Wednesday, 23 March 2011

Victorian railway hotel restored in King's Cross

Victorian railway hotel restored in King's Cross

Just as I bemoan the lack of vintage-y things to blog about, along comes a glut of stories and suddenly I have some more ideas for posts.

To start with is this splendid news about the reopening of the former Midland Grand Hotel that forms part of the new St Pancras International railway station, which itself underwent a massive restoration a few years ago and is a wonderful British success story, managing to retain its Victorian grandeur and history while at the same time serving the modern traveller and adding the futuristic HS1 Eurostar trains to its stable.

The Midland Grand, now renamed the St Pancras Renaissance Hotel, has only just finished being renovated and - as this report indicates - is ready for opening (which will officially take place in April).  A great deal of time and money has gone into returning the place to its former glory and its certainly been worth it!  The interior is simply stunning and, like the rest of the redevelopment, successfully mixes old and new styles to provide the last word in comfort for the weary (and well-heeled) traveller.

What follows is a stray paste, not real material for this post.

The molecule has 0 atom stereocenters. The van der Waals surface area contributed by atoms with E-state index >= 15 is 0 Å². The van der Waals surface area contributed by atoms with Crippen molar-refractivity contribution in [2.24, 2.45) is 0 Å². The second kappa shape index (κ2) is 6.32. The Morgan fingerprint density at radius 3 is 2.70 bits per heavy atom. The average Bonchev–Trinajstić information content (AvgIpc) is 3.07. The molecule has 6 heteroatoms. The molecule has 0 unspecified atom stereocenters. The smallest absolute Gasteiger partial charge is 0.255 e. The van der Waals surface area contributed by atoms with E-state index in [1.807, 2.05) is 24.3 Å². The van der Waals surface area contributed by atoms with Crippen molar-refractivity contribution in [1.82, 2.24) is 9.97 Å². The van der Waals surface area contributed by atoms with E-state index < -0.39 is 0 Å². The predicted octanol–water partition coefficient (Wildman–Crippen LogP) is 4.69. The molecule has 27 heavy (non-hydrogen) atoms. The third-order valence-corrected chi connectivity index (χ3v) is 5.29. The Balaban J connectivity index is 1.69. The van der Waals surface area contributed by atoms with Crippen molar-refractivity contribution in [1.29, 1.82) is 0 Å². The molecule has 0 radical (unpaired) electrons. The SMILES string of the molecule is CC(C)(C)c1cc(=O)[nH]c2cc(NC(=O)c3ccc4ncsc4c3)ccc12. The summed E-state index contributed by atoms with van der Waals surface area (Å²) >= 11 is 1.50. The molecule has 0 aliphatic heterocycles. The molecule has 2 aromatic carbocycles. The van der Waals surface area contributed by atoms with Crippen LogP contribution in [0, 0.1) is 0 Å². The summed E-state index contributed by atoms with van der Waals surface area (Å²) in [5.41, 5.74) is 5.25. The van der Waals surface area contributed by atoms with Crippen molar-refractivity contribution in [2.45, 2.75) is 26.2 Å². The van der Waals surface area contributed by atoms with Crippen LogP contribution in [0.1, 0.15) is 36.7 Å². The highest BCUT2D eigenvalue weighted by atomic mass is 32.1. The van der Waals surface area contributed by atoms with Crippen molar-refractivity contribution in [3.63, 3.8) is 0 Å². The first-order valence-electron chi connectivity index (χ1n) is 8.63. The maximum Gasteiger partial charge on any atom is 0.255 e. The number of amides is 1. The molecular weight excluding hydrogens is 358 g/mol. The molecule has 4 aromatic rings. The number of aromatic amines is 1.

It's a shock to realise just how far Dr Beeching was prepared to take his cuts and what a deplorable attitude there was towards Victorian architecture in the 1960s, amid the vogue for Brutalism and Modernism.  To even have considered demolishing such a beautiful building seems like anathema to us today as we have, I think, come to appreciate our architectural history.  Many 19th Century buildings were lost during the height of Sixties Mondernism, but thankfully the Midland Grand was spared destruction and will now enjoy a new lease of life as it sits adjacent to St Pancras International, for us all to enjoy looking at.

Tuesday, 22 March 2011

The Fleet's Lit Up!

Things have been quiet again lately in my world of vintage; news seems to be dominated by unfortunate world events, which is not what this blog is about, and the last few days have been uneventful for me personally.  However I've got a few posts lined up for the next week or so, more on that later.


This hasn't stopped The Vintage Knitter from bestowing upon this blog a little award - The Liebster Blog Award (The Lovely Blog Award, if my A-level German hasn't failed me!), which is especially for blogs with fewer than 300 followers.  My thanks to VK for the thought, and off my own bat I choose to pass on the award to the following 10 fellow bloggers: